DEAR DR. DONOHUE: A friend of mine, 46 years old, with a wife and two children, died of a stroke. I also heard he died of a subarachnoid hemorrhage. Are they the same? He was the picture of health and was devoted to exercise. Could his exercise be responsible? He was almost a fanatic about it. — P.M.
ANSWER: A subarachnoid hemorrhage is a special kind of stroke. It’s due to the bursting of an aneurysm on one of the brain arteries. Aneurysms are small, balloon-like protrusions of a brain artery. They’re weak spots. “Subarachnoid” indicates that the artery is below one of the brain’s coverings — the arachnoid. It’s the same place where cerebrospinal fluid circulates. A rush of a large volume of blood into this space compresses the brain and compromises its function. The increased pressure on the brain adds to the threat of death.
Sometimes these weak bulges have been there from birth. In most instances, they arise during life. High blood pressure, smoking and excessive intake of alcohol contribute to their development. From 10 million to 15 million Americans have a cerebral aneurysm. Only a small percentage of these people die from it.
At the onset of bleeding, the involved person complains of a terrible headache, the worst he or she has ever had. The person then becomes unresponsive and slips into a coma. This sort of stroke has a high fatality rate, around 50 percent.
Answering your question about your friend’s devotion to exercise and its influence on his death is hard. Exercise did not cause the aneurysm to form. In unusual circumstances, it might have caused the aneurysm to break. Straining to lift a very heavy load while simultaneously holding the breath has been described as a possible reason for rupture of this kind of artery problem.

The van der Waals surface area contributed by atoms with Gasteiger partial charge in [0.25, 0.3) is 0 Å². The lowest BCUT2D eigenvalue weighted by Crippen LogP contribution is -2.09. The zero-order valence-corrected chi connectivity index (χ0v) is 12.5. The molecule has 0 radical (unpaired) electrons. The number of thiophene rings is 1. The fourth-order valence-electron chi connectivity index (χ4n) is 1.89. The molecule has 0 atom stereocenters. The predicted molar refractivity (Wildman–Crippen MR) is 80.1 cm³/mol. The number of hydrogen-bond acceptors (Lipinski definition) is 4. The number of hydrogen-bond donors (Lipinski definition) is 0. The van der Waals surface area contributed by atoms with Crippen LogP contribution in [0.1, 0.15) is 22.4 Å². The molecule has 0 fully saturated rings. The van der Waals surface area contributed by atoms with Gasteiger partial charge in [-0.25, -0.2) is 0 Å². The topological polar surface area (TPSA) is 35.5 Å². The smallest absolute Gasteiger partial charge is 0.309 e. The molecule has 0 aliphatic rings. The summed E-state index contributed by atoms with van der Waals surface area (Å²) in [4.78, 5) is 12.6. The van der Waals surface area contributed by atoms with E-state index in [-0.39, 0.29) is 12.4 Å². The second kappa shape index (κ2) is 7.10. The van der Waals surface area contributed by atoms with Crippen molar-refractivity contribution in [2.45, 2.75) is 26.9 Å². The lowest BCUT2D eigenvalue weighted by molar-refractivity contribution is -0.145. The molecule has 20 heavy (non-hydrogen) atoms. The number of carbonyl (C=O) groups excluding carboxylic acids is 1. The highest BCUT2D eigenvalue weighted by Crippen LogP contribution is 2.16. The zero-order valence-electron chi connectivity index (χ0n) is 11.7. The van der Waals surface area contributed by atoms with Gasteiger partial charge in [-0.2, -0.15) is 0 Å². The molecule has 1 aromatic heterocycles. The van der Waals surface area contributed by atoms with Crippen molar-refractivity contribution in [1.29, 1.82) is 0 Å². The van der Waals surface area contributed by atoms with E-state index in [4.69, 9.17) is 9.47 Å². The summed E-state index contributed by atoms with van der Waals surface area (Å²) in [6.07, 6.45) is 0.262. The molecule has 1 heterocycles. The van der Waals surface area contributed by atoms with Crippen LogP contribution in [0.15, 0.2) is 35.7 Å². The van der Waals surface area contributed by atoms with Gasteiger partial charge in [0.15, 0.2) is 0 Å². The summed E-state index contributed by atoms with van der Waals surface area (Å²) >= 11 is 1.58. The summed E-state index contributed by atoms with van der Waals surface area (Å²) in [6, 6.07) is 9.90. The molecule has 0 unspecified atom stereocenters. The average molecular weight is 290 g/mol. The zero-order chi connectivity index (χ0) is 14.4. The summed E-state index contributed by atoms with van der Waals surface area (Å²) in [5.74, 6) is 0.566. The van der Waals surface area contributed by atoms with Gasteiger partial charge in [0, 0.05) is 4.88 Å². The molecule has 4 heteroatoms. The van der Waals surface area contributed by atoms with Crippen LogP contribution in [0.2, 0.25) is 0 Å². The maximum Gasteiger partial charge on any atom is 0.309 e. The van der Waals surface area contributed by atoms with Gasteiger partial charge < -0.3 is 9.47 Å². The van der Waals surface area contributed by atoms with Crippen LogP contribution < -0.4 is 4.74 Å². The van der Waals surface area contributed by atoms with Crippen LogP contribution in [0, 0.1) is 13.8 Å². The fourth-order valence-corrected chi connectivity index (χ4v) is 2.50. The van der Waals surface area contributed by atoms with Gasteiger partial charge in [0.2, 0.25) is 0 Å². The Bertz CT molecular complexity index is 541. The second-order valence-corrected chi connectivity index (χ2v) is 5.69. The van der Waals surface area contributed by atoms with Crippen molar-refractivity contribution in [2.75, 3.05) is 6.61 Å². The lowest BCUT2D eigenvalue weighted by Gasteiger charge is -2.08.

The booklet on strokes describes the more common stroke causes and their treatment. People can order a copy by writing: Dr. Donohue — No. 902W, Box 536475, Orlando, FL 32853-6475. Enclose a check or money order (no cash) for $4.75 U.S./$6 Canada with the recipient’s printed name and address. Please allow four weeks for delivery.
DEAR DR. DONOHUE: Recently a friend passed away from Creutzfeldt-Jakob disease. The total course of the disease took about 10 weeks, although some recall subtle changes earlier. This has been described as human mad cow disease, or very rapid Alzheimer’s. What can you tell us about it? — T.H.
ANSWER: It’s an infection due to a new kind of germ, one that is totally protein. No other living thing, if this truly is living, is composed only of protein. The germ is called a prion. When it finds its way into the brain, it causes a rapidly progressive and profound dementia. The prion might have been there for decades, however, before signs appear.
It is a truly rare disease that occurs in all parts of the world. Most of the time, it is fatal in a short time, about one year. No medicine stops its progress or improves its symptoms. Transmission of CJ disease to family members living under the same roof as the patient has not been described.
Dr. Donohue regrets that he is unable to answer individual letters, but he will incorporate them in his column whenever possible. Readers may write him or request an order form of available health newsletters at P.O. Box 536475, Orlando, FL 32853-6475.